Alright, onto the kitties! Above on the left is the beautiful loving teenage boy cat we called Francis, a.k.a. the newcomer. The fluffy kitty on the right, Willy, is our resident cat. She is almost 6 years old, a “dilute” tortie, and moderately sassy. Let’s say she has mellowed with age. As a younger cat she displayed a lot of territorial and aggressive behaviors and still does but not to the extremes she did in the past. Essentially I was well aware that it would be challenging and perhaps impossible for her to warm up to another cat in her house. I’d done my research and it seemed like the only way to really find out if this could work was to give it a shot.

We decided to visit the local rescue Sante d’Or on a busy Saturday to “just see some kitties and ask questions.” I figured they could help with advice on what type of kitty would be a good potential match for Willy. After hanging out for a while and meeting lots of kitties we were told that there was a super sweet boy cat, age 7 months, who was at an adoption fair but would be back later that afternoon. We waited a couple hours and went back to meet “Declan.” He was beautiful. He was snuggly. I was in love. After meeting with their awesome executive director Christy and doing a home inspection we were given the green light to bring him home. Sante d’Or let us know that we could take as much time as we needed to decide whether Francis was a good fit and that any vet visits prior to our officially adopting him were covered. I would strongly urge anyone to make sure that wherever they adopt from is equally as patient. Sometimes you really need a good amount of time to decide, and as we’ll see with Francis, there can be health complications that come into play.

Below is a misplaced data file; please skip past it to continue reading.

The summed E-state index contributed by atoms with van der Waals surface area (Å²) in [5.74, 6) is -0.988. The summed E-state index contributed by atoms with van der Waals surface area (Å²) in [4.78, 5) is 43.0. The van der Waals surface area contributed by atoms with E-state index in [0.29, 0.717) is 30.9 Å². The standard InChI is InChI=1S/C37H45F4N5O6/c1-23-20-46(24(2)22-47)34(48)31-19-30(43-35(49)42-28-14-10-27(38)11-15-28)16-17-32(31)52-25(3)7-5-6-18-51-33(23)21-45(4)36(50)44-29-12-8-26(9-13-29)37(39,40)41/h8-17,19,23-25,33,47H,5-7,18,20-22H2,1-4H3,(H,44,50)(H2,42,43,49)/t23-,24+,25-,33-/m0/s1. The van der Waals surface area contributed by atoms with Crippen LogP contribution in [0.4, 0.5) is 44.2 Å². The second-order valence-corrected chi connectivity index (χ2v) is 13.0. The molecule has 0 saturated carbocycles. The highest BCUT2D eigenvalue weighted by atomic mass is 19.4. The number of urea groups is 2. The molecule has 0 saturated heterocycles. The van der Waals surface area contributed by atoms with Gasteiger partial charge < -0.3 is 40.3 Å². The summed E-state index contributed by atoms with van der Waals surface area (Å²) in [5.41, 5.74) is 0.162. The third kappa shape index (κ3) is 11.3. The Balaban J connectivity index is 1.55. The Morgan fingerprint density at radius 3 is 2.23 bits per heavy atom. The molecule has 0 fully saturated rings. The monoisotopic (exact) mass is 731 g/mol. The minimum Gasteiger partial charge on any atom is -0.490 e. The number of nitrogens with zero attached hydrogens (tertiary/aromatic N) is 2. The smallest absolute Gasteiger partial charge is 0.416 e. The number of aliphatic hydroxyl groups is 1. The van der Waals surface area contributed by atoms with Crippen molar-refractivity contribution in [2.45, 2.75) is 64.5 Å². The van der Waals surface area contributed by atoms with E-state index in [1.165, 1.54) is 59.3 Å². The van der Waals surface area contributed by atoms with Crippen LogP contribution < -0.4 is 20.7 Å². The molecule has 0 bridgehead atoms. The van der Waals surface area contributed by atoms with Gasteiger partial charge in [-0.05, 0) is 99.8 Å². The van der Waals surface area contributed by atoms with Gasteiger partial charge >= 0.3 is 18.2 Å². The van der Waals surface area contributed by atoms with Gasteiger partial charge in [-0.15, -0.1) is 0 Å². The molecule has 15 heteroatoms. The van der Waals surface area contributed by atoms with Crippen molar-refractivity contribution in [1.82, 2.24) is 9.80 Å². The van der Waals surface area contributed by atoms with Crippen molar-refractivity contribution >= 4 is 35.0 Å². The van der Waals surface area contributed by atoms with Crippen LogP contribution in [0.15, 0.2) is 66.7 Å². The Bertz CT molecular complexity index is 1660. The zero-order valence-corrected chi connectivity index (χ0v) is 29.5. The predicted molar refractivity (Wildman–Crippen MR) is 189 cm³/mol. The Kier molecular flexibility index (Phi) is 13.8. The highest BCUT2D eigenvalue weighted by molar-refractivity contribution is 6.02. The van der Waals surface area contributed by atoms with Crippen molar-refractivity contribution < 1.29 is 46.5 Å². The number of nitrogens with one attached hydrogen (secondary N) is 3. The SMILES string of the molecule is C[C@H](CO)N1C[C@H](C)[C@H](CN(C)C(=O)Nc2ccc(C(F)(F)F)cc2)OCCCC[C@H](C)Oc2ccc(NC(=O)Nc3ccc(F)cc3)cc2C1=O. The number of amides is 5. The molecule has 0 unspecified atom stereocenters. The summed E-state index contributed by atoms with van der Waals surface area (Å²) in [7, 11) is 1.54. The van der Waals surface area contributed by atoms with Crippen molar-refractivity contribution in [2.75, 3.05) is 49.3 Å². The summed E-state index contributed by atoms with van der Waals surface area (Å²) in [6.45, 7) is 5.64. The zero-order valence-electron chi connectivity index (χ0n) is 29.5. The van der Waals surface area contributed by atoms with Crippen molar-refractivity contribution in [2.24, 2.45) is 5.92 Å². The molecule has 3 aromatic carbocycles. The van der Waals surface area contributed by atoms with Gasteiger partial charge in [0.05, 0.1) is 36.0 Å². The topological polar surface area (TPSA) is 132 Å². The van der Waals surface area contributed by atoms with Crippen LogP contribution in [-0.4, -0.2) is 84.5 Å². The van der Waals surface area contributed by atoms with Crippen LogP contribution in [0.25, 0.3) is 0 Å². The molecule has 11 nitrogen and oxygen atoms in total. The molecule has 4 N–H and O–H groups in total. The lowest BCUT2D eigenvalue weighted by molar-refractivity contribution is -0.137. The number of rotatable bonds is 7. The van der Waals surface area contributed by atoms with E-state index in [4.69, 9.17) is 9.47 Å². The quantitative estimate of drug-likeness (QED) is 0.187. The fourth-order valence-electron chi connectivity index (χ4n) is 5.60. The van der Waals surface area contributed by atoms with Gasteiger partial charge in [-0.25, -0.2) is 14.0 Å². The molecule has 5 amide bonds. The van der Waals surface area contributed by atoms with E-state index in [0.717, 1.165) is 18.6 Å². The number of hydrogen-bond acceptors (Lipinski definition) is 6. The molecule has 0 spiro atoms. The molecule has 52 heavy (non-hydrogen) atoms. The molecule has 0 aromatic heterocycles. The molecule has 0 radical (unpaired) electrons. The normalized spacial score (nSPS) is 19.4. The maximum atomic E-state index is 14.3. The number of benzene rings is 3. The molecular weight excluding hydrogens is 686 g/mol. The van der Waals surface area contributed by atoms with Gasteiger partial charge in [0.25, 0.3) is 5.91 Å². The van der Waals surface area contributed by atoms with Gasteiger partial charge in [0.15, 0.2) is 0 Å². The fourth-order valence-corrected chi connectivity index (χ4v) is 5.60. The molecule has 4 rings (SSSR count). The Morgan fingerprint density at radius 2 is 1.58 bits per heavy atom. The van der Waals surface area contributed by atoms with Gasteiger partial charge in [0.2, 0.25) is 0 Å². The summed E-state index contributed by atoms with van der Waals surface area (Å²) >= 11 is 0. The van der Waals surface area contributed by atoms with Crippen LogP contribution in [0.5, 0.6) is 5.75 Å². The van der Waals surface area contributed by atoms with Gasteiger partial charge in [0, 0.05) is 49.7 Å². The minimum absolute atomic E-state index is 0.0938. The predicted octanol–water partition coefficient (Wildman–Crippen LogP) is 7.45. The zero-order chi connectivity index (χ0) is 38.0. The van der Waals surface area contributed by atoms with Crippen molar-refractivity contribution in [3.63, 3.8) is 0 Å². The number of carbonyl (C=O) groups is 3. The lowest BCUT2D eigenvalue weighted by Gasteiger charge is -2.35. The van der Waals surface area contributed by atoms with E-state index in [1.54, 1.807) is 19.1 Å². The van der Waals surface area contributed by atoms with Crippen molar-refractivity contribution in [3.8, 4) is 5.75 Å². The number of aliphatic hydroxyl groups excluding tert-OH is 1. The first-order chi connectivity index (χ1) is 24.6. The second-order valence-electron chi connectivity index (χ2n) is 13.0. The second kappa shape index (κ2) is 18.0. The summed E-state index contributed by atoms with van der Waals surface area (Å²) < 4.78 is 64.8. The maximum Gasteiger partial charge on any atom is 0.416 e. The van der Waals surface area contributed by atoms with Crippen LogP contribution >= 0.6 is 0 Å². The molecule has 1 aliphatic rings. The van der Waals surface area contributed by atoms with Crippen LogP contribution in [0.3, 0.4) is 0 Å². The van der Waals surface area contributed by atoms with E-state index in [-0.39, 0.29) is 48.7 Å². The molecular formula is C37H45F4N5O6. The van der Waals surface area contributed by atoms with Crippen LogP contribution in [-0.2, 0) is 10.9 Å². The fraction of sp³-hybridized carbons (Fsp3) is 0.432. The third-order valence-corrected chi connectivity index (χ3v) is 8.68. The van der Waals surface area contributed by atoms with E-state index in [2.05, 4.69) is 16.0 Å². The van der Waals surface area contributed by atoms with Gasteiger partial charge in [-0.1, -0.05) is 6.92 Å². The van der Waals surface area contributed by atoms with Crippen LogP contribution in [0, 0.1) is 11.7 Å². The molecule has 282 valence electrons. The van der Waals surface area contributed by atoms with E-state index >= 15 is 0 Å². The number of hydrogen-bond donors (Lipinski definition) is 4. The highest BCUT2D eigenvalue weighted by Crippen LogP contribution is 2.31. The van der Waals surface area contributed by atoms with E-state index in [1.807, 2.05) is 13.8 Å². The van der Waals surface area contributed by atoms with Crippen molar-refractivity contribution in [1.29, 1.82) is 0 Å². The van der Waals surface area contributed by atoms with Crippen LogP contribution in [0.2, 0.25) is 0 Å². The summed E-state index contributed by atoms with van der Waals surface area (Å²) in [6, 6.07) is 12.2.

IMG_7743Ah little Francis. One of the first things we noticed about him was that he was so “un-kitten like,” so chill, so sweet, so mellow. I’d read articles that suggested a boy cat would be a good match for our female and that it was easier for an older cat to adjust to a younger one. In theory I thought she would let him know she was boss and being the sweet passive guy he was, he would back down. We made our preparations for a slow introduction by establishing our bedroom/closet as “his” space (with his own litter box – important!), leaving the rest of the house to Willy. I had read all about scent swapping and using food as a way to bring them in closer contact gradually. I had the Feliway plug-ins going. I was ready! We got him set up in his room and he seemed pretty comfortable and curious. We fawned over him and let him feel out his new space. He slept a lot and best of all gave us little kisses at night. Sigh. But all was not well inside the poor guy. By day two he started coughing at night – like really loud deep coughing that woke us up. I took him to the vet right away and learned that he had a pretty bad case of pneumonia. He was put on antibiotics and brought back home. Respiratory infections are not uncommon in rescue cats, so I learned, and in hindsight I am so glad we took him in right away. First lesson learned: if something seems off, take them to the vet. You can never be too careful!